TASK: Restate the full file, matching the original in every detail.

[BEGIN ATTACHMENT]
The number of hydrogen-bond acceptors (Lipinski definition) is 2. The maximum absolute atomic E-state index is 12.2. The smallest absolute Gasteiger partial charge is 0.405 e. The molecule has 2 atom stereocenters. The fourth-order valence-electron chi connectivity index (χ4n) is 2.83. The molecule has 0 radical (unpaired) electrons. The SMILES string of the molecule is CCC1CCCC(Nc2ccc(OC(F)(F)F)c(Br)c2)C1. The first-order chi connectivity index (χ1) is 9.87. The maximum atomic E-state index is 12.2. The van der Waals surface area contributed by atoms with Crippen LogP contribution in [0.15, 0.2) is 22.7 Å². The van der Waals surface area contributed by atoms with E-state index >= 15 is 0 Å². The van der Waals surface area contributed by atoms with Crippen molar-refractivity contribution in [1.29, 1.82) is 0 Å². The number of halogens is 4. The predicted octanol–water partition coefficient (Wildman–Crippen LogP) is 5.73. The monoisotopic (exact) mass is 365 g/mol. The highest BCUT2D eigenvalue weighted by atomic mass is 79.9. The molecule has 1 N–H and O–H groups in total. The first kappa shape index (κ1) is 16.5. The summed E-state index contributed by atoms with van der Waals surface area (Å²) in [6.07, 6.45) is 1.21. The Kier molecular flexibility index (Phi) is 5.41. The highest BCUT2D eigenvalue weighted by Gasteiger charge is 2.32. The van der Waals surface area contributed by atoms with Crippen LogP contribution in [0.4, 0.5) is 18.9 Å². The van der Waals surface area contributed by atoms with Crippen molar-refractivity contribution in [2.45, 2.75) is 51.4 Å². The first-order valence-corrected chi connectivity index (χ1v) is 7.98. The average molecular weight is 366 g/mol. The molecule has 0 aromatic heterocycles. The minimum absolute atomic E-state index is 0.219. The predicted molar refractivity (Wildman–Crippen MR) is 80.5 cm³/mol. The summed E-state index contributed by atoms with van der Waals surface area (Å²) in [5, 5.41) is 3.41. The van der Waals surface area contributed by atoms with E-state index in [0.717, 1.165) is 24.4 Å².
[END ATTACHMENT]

The number of hydrogen-bond acceptors (Lipinski definition) is 2. The maximum absolute atomic E-state index is 12.2. The smallest absolute Gasteiger partial charge is 0.405 e. The molecule has 2 atom stereocenters. The fourth-order valence-electron chi connectivity index (χ4n) is 2.83. The molecule has 0 radical (unpaired) electrons. The SMILES string of the molecule is CCC1CCCC(Nc2ccc(OC(F)(F)F)c(Br)c2)C1. The first-order chi connectivity index (χ1) is 9.87. The maximum atomic E-state index is 12.2. The van der Waals surface area contributed by atoms with Crippen LogP contribution in [0.15, 0.2) is 22.7 Å². The van der Waals surface area contributed by atoms with E-state index >= 15 is 0 Å². The van der Waals surface area contributed by atoms with Crippen molar-refractivity contribution in [1.29, 1.82) is 0 Å². The number of halogens is 4. The predicted octanol–water partition coefficient (Wildman–Crippen LogP) is 5.73. The monoisotopic (exact) mass is 365 g/mol. The highest BCUT2D eigenvalue weighted by atomic mass is 79.9. The molecule has 1 N–H and O–H groups in total. The first kappa shape index (κ1) is 16.5. The summed E-state index contributed by atoms with van der Waals surface area (Å²) in [6.07, 6.45) is 1.21. The Kier molecular flexibility index (Phi) is 5.41. The highest BCUT2D eigenvalue weighted by Gasteiger charge is 2.32. The van der Waals surface area contributed by atoms with Crippen LogP contribution in [0.4, 0.5) is 18.9 Å². The van der Waals surface area contributed by atoms with Crippen molar-refractivity contribution in [2.45, 2.75) is 51.4 Å². The first-order valence-corrected chi connectivity index (χ1v) is 7.98. The average molecular weight is 366 g/mol. The molecule has 0 aromatic heterocycles. The minimum absolute atomic E-state index is 0.219. The predicted molar refractivity (Wildman–Crippen MR) is 80.5 cm³/mol. The summed E-state index contributed by atoms with van der Waals surface area (Å²) in [5, 5.41) is 3.41. The van der Waals surface area contributed by atoms with E-state index in [0.717, 1.165) is 24.4 Å².